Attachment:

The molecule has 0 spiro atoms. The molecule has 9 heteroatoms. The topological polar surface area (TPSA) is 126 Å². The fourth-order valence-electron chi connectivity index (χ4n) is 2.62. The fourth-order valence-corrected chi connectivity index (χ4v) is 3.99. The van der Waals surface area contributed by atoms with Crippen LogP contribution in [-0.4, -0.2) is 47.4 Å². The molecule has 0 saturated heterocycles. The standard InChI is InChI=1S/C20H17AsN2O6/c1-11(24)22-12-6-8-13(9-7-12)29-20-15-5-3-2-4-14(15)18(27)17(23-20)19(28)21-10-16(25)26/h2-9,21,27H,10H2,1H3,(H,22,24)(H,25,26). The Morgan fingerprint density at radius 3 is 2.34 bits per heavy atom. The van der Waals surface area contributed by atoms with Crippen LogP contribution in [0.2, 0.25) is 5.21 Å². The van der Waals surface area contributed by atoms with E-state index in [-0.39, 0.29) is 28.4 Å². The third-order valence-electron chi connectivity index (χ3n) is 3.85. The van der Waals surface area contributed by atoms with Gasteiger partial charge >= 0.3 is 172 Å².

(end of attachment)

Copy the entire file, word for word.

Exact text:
The molecule has 0 spiro atoms. The molecule has 9 heteroatoms. The topological polar surface area (TPSA) is 126 Å². The fourth-order valence-electron chi connectivity index (χ4n) is 2.62. The fourth-order valence-corrected chi connectivity index (χ4v) is 3.99. The van der Waals surface area contributed by atoms with Crippen LogP contribution in [-0.4, -0.2) is 47.4 Å². The molecule has 0 saturated heterocycles. The standard InChI is InChI=1S/C20H17AsN2O6/c1-11(24)22-12-6-8-13(9-7-12)29-20-15-5-3-2-4-14(15)18(27)17(23-20)19(28)21-10-16(25)26/h2-9,21,27H,10H2,1H3,(H,22,24)(H,25,26). The Morgan fingerprint density at radius 3 is 2.34 bits per heavy atom. The van der Waals surface area contributed by atoms with Crippen LogP contribution in [0.2, 0.25) is 5.21 Å². The van der Waals surface area contributed by atoms with E-state index in [-0.39, 0.29) is 28.4 Å². The third-order valence-electron chi connectivity index (χ3n) is 3.85. The van der Waals surface area contributed by atoms with Gasteiger partial charge >= 0.3 is 172 Å².